Wednesday, May 18, 2022
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Sonepur’s Textiles Tell A Unique Tale

While every bylane in Sonepur tells a deeply revered tale of history and religion, the region is known for one more aspect that adds to its vibrancy - Textile

Sonepur’s Textiles Tell A Unique Tale
Home to various craft skills, the state of Odisha is a powerhouse of talent when it comes to its art Shutterstock

Sonepur, also known as Subarnapur (as is the district), has always featured prominently on the economic, social and cultural map of the state; but the history of Sonepur begins in the 8th century CE when the Bhanjas started ruling the area, followed by dynasties such as Somavamsis, Telugu Chodas, Kalachuais, Gangas and the Chauhans. Now in Odisha’s Subarnapur district, this temple town is a cynosure for its deep religious fervour and elaborate history. For those visiting the city, a tour of some of the main temples is the perfect gateway to the rich culture of Odisha. 

Home to various craft skills, the state of Odisha is a powerhouse of talent when it comes to its arts and crafts. Paintings, textiles, embroidery and tribal jewellery, the state has shown expertise in all domains. While every bylane in Sonepur tells a deeply revered tale of history and religion, the region is known for one more aspect that adds to its vibrancy - Textile. 

Sonepur’s handloom woven sarees and dress material are known for their unique ‘Bomkai’ designs
Sonepur’s handloom woven sarees and dress material are known for their unique ‘Bomkai’ designs (Representative Image) Shutterstock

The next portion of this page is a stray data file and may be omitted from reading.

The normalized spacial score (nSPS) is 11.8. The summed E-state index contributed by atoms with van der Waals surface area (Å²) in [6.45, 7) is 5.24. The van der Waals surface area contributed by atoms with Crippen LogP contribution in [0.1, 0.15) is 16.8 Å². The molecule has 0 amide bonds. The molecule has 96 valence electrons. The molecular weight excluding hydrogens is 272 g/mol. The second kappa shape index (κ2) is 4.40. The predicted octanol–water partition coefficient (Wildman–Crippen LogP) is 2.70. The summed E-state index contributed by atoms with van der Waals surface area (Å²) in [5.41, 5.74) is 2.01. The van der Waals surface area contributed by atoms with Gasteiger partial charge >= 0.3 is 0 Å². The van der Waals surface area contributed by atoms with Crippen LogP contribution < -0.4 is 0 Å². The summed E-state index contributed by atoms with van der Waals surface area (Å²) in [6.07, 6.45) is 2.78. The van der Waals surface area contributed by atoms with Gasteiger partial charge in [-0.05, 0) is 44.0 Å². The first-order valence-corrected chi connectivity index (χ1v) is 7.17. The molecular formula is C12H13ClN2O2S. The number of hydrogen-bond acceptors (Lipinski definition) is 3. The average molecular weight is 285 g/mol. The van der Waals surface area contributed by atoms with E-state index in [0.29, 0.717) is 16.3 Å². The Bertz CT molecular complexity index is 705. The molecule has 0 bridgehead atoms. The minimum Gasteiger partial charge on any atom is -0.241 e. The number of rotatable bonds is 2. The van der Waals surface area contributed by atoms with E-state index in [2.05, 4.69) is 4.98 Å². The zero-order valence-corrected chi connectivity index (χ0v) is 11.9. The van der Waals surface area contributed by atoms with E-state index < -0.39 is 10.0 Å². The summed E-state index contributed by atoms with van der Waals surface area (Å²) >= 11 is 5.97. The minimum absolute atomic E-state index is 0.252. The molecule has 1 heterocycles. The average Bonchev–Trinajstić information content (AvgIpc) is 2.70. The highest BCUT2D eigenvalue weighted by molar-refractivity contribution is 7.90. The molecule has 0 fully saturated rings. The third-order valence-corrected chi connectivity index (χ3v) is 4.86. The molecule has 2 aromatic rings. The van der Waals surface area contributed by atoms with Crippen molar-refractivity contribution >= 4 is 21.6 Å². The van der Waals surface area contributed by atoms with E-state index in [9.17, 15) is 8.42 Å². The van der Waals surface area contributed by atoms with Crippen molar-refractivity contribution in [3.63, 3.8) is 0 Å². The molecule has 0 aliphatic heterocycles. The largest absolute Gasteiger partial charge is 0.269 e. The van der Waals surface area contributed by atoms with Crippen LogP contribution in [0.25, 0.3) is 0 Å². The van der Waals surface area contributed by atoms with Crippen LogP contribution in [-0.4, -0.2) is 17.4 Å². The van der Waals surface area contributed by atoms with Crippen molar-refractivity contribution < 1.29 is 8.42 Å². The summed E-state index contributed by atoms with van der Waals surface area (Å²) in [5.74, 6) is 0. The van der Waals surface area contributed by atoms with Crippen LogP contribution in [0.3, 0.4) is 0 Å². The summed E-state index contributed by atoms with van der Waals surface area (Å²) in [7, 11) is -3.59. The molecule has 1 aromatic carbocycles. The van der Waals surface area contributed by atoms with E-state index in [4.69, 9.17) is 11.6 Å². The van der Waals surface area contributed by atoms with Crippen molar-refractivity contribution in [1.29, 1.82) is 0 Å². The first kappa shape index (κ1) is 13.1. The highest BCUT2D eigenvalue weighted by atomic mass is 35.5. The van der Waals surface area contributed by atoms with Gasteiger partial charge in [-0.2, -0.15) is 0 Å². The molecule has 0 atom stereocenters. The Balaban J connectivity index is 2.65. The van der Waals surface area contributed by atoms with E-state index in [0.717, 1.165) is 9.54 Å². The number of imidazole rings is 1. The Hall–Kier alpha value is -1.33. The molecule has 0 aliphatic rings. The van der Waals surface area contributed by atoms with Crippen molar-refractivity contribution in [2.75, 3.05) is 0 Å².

For generations, weavers of Odisha have toiled hard at their looms to churn out clothes fit for gods and mortals. Sonepur’s handloom woven sarees and dress material are known for their unique ‘Bomkai’ designs, also known as ‘Bandha’ designs or more popularly Ikat. Developed using Jala technique, Sonepur’s Bomkai sarees find takers across the world for their intricate work.

Bomkai sarees are named after the locality where they originated. This craft involves the dyeing of both the warp and weft according to one’s requirement. For border design, warp alone is processed; for the fabric that hangs over the shoulder, weft is processed and for a saree’s overall design, both the warp and weft are processed. Deeply influenced by tribal art, the Bomkai cotton saris are embroidered with temple spire patterns on the border and include motifs such as kanthiphula, Atasi flower, lotus and flies, birds, peacock, fish, elephants, ducks, all in geometrical forms. Inspired by religious life, the colours used in this traditional craft includes ones commonly found in temples - black, white, red and yellow.  At Sonepur, spend some time learning more about these weavers and their traditional natural dying process, designs and jala work. 
 

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